Toronto has a wealth of amazing concert venues, and we are very lucky to be living in a city with so much passion for art and culture. Some venues are a bit more cramped and divey, while others are monstrous sell-outs. There can be a lot of factors that are frustrating about concerts, so venues is one I really weigh before I buy my concert tickets. Here are my 5 fave venues to see live music in Toronto.
This might be a little surprising for those reading because I generally avoid big concert venues. There’s usually a lack of intimacy and it’s hard to get a good view of the stage without paying a pretty penny for it. The reason I have always loved Budweiser Stage (formally known as Molson Amphitheatre) is because it embodies the essence of summer. As an outdoor venue, you get all the best elements of the season – warm breezy nights, more daylight, exceptional sunsets, sitting under the night sky, and people are just generally happier when they’re outside! Holding approximately 16,000 people, Budweiser Stage also has good sightlines from almost everywhere, even on the lawn – which have definitely made for some of my fondest concert memories. Since their new ownership, there is a plethora of food and drink vendors (including Weber’s!) and extended bathroom facilities which is vital. Rain or shine this venue is a blast.
I didn’t actually attend a concert at The Opera House until last year, but it was an amazing experience. It’s a small-medium sized venue so a lot of up and coming artists play there, but with a larger crowd than say Lee’s Palace or The Horseshoe Tavern. Its interior maintains the charm of its original 1900’s vaudeville theatre architecture, and really creates a unique ambiance. There are also several levels to the GA floor so it’s likely you’ll have a good view from any spot.
I have seen many a concert at this wonderful hall, and it truly is the perfect medium sized venue. Located in the east end of Toronto, it was originally constructed as a movie theatre in 1919 and began hosting live music events in the 70s. It allows for standing GA and has seats upstairs on the balcony. One of my favourite features of this venue is that the floor gradually inclines, starting from the edge of the stage working its way to the back. This makes for amazing views wherever you end up so you don’t always have to worry about getting there early for a good spot. It’s also on the Danforth, so there’s countless restaurants and late-night snacks steps away.
2. Massey Hall
By far one of the best venues to see your favourite band for many reasons. First and foremost, it is a national treasure, and was a gift to the people of Toronto back in 1892 in hopes to develop the art community.
Massey’s long long history has brought in some of the world’s most famous artists, entertainers, and political figures, all while undergoing fires, floods, and architectural overhauls throughout its years. By merely standing inside the hall you are surrounded by years of legendary history, and every moment spent inside of it you contribute to its story. One of its most renowned qualities, beside it’s stunning and ancient interior, is its acoustics. I have never heard anything as crisp and full as when you hear live music at Massey Hall. The sound ricochets off the neoclassical ceilings and you are unquestionably consumed by its force.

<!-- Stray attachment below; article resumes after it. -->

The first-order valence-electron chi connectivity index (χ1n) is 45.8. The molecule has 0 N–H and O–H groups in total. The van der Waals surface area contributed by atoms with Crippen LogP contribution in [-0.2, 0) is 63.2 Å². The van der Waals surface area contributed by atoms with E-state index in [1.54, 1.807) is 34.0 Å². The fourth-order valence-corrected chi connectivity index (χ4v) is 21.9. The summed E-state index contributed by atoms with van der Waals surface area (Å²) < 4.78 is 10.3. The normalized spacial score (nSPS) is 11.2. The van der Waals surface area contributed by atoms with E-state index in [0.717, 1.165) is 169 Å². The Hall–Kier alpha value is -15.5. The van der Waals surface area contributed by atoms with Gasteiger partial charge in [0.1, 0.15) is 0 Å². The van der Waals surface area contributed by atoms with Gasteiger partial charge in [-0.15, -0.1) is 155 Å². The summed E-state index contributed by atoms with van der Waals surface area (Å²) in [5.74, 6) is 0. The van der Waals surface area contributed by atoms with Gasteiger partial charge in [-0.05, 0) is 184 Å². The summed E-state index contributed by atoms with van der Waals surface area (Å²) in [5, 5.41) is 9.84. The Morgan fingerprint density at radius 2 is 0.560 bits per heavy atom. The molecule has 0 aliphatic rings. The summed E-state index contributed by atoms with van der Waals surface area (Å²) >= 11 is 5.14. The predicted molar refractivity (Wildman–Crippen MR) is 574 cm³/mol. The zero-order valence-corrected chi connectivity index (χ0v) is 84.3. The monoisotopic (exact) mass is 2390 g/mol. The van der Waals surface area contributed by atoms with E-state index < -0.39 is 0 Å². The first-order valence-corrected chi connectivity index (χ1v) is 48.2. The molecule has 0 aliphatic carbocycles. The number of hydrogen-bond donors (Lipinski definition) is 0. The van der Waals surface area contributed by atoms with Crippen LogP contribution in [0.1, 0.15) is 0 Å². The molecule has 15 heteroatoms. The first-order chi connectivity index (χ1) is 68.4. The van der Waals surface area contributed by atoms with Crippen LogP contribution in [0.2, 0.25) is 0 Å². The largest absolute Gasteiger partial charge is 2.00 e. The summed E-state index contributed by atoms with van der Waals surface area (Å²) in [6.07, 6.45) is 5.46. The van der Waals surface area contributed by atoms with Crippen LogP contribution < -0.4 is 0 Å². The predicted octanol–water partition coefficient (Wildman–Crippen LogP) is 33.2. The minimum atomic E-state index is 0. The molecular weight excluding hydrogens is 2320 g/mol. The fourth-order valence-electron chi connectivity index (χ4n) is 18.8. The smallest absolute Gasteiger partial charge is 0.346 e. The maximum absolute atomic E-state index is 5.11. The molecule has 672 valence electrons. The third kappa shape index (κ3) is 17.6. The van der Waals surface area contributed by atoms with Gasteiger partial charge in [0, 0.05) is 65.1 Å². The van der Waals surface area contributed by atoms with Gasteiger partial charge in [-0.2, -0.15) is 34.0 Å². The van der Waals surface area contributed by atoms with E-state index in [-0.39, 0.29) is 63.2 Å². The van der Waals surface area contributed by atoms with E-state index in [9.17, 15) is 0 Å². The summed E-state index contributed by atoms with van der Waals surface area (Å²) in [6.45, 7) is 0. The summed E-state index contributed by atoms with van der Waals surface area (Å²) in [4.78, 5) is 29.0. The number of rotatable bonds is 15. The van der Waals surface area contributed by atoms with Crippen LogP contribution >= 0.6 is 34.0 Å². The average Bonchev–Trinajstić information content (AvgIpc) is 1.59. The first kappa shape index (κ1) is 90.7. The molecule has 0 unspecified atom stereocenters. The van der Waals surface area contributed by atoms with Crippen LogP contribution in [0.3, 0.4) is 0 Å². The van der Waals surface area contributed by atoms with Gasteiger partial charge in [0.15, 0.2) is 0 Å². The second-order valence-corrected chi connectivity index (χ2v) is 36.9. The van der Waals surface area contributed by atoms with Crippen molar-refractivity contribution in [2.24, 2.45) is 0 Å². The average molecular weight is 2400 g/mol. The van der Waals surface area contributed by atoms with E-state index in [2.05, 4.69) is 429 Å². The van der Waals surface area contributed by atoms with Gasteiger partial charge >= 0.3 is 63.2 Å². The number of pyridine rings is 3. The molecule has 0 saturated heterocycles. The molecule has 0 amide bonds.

(Sourced from Show One Productions)
Disregard the fact that the balcony and gallery seats are so steep you feel like you might topple on to the person in front of you, or that anyone taller than 5’4” feels like their knees are going to be crushed. Ah no, it’s part of its historic charm. That is as long as it’s not lost in the new renovations…
Massey Hall closed last July to undergo a two-year-long renovation, including all new seats, a new seven-storey addition, and two smaller concert rooms. Although I was previously saddened by the announcement of these updates, I know it will only add to Toronto’s breadth of art and open up so many opportunities for live events.
Surprise! This one actually isn’t in Toronto at all. This rowdy little venue is located in the town of Bala, overlooking Lake Muskoka. The venue was originally purchased and built in 1930 as a swing dance hall which would host big bands, coining it as “where all of Muskoka dances.” After a few changes in ownership over the years, it became The KEE which took advantage of the rock n’ roll scene, and created a sort of down-to-earth serenity for artists who were used to playing in the city. If your fondest childhood memories are those spent up North at a cottage like mine, then you know nothing beats listening to your favourite band on a hot summer night on the lake, dancing and sweating so hard that your only solution is to jump in for a cool dip afterwards.
The KEE is like a right of passage for all my favourite indie bands. You know you’re on your way up when you’re playing The KEE because you will always sell the place out. The best part of small venues, in particular this one, is that the band almost always hangs around afterwards. There are really no other bars to go to in the town, and 99% of the time the band is staying at The Bala Bay Inn across the street – so an autograph, picture, or even a shared beer is extremely likely. To top it off, the stage is extremely elevated so you can see the band from anywhere in the room. I recommend standing on the main floor though. When everyone is jumping and dancing, you can literally feel the floor caving and bouncing along with every moment.
Stay tuned for my future post explaining how I’ve met The Arkells so many times. I’ll give you a hint, this place is the KEE.
All venues have their quirks and charm, these are just a few of my favourites that I know I’ll always enjoy. What are some of your favourite venues?
(Featured image sourced from The Danforth)